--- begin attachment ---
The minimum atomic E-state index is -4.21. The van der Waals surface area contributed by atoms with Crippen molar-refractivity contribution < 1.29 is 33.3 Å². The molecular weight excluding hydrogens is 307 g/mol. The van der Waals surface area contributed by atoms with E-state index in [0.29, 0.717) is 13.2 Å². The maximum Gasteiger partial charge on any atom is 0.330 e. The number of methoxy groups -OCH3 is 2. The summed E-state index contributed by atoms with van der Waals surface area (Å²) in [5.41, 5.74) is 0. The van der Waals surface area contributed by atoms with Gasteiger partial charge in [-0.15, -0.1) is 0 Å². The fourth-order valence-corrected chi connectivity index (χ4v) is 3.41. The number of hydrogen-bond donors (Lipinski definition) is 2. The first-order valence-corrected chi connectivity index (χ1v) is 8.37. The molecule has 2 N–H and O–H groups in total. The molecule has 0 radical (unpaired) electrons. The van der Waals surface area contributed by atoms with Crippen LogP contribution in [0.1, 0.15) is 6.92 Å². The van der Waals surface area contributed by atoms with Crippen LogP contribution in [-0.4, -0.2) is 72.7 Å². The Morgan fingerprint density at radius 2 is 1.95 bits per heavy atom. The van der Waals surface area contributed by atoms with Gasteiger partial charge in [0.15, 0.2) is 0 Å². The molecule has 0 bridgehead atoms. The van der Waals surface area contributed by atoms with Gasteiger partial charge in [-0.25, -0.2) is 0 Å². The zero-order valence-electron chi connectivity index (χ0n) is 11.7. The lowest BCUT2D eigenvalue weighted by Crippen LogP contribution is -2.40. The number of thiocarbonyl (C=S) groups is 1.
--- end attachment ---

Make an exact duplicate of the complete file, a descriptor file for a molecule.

The minimum atomic E-state index is -4.21. The van der Waals surface area contributed by atoms with Crippen molar-refractivity contribution < 1.29 is 33.3 Å². The molecular weight excluding hydrogens is 307 g/mol. The van der Waals surface area contributed by atoms with E-state index in [0.29, 0.717) is 13.2 Å². The maximum Gasteiger partial charge on any atom is 0.330 e. The number of methoxy groups -OCH3 is 2. The summed E-state index contributed by atoms with van der Waals surface area (Å²) in [5.41, 5.74) is 0. The van der Waals surface area contributed by atoms with Gasteiger partial charge in [-0.15, -0.1) is 0 Å². The fourth-order valence-corrected chi connectivity index (χ4v) is 3.41. The number of hydrogen-bond donors (Lipinski definition) is 2. The first-order valence-corrected chi connectivity index (χ1v) is 8.37. The molecule has 2 N–H and O–H groups in total. The molecule has 0 radical (unpaired) electrons. The van der Waals surface area contributed by atoms with Crippen LogP contribution in [0.1, 0.15) is 6.92 Å². The van der Waals surface area contributed by atoms with Crippen LogP contribution in [-0.4, -0.2) is 72.7 Å². The Morgan fingerprint density at radius 2 is 1.95 bits per heavy atom. The van der Waals surface area contributed by atoms with Gasteiger partial charge in [0.15, 0.2) is 0 Å². The molecule has 0 bridgehead atoms. The van der Waals surface area contributed by atoms with Gasteiger partial charge in [-0.25, -0.2) is 0 Å². The zero-order valence-electron chi connectivity index (χ0n) is 11.7. The lowest BCUT2D eigenvalue weighted by Crippen LogP contribution is -2.40. The number of thiocarbonyl (C=S) groups is 1.